Frequency distribution


Frequency distribution

In statistics, a frequency distribution is an arrangement of the values that one or more variables take in a sample. Each entry in the table contains the frequency or count of the occurrences of values within a particular group or interval, and in this way, the table summarizes the distribution of values in the sample.

Contents

Univariate frequency tables

Univariate frequency distributions are often presented as lists ordered by quantity showing the number of times each value appears. For example, if 100 people rate a five-point Likert scale assessing their agreement with a statement on a scale on which 1 denotes strong agreement and 5 strong disagreement, the frequency distribution of their responses might look like:

Rank Degree of agreement Number
1 Strongly agree 20
2 Agree somewhat 30
3 Not sure 20
4 Disagree somewhat 15
5 Strongly disagree 15

A different tabulation scheme aggregates values into bins such that each bin encompasses a range of values. For example, the heights of the students in a class could be organized into the following frequency table.

Height range Number of students Cumulative number
4.5–5.0 feet 25 25
5.0–5.5 feet 35 60
5.5–6 feet 20 80
6.0–6.5 feet 20 100

A frequency distribution shows us a summarized grouping of data divided into mutually exclusive classes and the number of occurrences in a class. It is a way of showing unorganized data e.g. to show results of an election, income of people for a certain region, sales of a product within a certain period, student loan amounts of graduates, etc. Some of the graphs that can be used with frequency distributions are histograms, line graphs, bar charts and pie charts. Frequency distributions are used for both qualitative and quantitative data.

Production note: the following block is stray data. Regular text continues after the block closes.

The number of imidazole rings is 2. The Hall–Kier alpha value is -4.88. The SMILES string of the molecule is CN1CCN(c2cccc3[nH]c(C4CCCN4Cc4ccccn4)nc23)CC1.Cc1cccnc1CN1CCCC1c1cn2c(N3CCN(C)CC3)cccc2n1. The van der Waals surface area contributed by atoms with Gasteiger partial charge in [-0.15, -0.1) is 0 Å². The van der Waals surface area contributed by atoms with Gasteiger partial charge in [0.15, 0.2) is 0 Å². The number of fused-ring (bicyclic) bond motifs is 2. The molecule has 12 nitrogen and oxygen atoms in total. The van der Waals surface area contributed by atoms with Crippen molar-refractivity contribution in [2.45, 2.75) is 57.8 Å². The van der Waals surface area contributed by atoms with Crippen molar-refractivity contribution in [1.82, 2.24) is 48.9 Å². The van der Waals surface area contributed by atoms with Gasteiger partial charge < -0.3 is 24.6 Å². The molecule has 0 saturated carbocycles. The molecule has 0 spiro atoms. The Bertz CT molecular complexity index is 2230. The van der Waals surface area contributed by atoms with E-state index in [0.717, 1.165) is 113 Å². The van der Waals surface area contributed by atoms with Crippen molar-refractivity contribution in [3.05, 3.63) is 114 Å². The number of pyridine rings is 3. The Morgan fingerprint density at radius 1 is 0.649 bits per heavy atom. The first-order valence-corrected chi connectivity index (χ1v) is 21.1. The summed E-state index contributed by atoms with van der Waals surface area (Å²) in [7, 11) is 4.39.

Joint frequency distributions

Bivariate joint frequency distributions are often presented as (two-way) contingency tables:

Two-way contingency table with marginal frequencies
Dance Sports TV Total
Men 2 10 8 20
Women 16 6 8 30
Total 18 16 16 50

The total row and total column report the marginal frequencies or marginal distribution, while the body of the table reports the joint frequencies.[1]

Applications

Managing and operating on frequency tabulated data is much simpler than operation on raw data. There are simple algorithms to calculate median, mean, standard deviation etc. from these tables.

Statistical hypothesis testing is founded on the assessment of differences and similarities between frequency distributions. This assessment involves measures of central tendency or averages, such as the mean and median, and measures of variability or statistical dispersion, such as the standard deviation or variance.

A frequency distribution is said to be skewed when its mean and median are different. The kurtosis of a frequency distribution is the concentration of scores at the mean, or how peaked the distribution appears if depicted graphically—for example, in a histogram. If the distribution is more peaked than the normal distribution it is said to be leptokurtic; if less peaked it is said to be platykurtic.

Letter frequency distributions are also used in frequency analysis to crack codes and are referred to the relative frequency of letters in different languages.

Notes

  1. ^ Stat Trek, Statistics and Probability Glossary, s.v. Joint frequency

See also


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